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Despite cancelations, grassroots baseball lives on

Lemonade League

With the Minor League Baseball season canceled and many summer-collegiate leagues operating on a limited basis due to local restrictions, baseball has been a largely improvised endeavor across the country. Here are some developments worth noting.

The Lansing Lugnuts are launching a self-contained wood-bat league to be played in July and August at Cooley Law School Stadium. The Lemonade League is based on a simple premise: When life gives you lemons in the form of no Minor League Baseball season, you create your own baseball season.

“Due to factors beyond our control, it was not possible to have a Minor League Baseball season. The thought of not having baseball here this summer was something we couldn’t fathom,” said Lugnuts owner Tom Dickson. “This community has supported us for over 24 years now—through every up and down our state has been through. We owe it to them to try and activate the ballpark and provide a safe place for community to gather and come together.

“We couldn’t be more excited to present the Lemonade League,” said general manager Tyler Parsons. “This is going to be a ton of fun, and we’re going to mix in some exciting new rules changes that will only enhance the experience. At the same time, the health and safety of players, coaches, staff and fans is the most important, and we are enacting a full scale COVID-19 plan with the support of the City of Lansing and Ingham County Health Department.”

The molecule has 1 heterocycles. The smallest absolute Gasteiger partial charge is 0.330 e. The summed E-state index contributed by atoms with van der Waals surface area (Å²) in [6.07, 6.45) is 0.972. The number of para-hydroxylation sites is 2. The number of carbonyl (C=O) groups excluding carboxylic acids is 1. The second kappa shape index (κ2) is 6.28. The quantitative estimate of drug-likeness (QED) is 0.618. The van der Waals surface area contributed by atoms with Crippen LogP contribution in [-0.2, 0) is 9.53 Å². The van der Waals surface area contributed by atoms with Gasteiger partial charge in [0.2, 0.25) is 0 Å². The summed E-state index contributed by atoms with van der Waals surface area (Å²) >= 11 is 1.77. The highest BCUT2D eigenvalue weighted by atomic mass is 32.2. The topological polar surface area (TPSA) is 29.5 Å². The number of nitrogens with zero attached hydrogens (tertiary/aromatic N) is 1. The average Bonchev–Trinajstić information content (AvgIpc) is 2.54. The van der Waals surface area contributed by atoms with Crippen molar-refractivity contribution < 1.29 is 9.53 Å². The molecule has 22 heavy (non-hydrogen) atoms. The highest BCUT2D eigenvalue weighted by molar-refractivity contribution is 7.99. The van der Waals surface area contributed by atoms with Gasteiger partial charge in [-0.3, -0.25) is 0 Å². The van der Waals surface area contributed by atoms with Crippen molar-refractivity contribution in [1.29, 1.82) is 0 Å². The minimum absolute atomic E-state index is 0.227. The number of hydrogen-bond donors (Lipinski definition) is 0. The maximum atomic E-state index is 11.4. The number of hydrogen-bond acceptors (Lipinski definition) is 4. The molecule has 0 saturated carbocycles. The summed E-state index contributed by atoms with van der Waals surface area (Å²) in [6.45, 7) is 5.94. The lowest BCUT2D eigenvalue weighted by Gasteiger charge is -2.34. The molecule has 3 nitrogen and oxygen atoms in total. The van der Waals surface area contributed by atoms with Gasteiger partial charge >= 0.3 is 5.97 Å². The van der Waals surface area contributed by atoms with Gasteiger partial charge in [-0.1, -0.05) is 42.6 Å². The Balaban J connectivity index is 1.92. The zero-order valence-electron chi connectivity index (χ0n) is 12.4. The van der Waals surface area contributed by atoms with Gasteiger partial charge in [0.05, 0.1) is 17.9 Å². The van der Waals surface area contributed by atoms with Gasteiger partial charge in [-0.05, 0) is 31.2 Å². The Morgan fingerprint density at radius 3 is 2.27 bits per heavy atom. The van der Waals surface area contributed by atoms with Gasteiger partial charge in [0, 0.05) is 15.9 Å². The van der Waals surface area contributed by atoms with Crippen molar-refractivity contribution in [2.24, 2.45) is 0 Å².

The Lemonade League will officially open its season if/when the state of Michigan moves to Phase 5, with an expected schedule of about 20 games from July through mid-August. This schedule would include crowd favorites as Bobblehead Giveaways, Labatt Blue Thirsty Thursdays and LAFCU Post-Game Fireworks on Friday and Saturday nights. All Lemonade League tickets are general admission: $5 for regular game days and $7 for premium game days, with ballpark capacity regulated by the state of Michigan.

In contrast to the usual nine-inning Midwest League game, each Lemonade League game will last only seven innings. If a game is tied after seven innings, a one-on-one Home Run Derby will decide the victor.

Another significant change from the usual Lugnuts game: The Lemonade League will use yellow baseballs.

The Lemonade League will consist of players from Michigan State University, Lansing Community College, Central Michigan University, Eastern Michigan University, the University of Toledo, Davenport University, Wayne State University, Grand Valley State University, Kalamazoo College, Saginaw Valley State University, Albion College, Ohio Valley University, and Olivet College. These players will be divided into two teams, one wearing the Lansing Lugnuts’ white, black and red jerseys, the other wearing the Lansing Locos’ gemstone blue and marigold jerseys.

K-Town Bobbers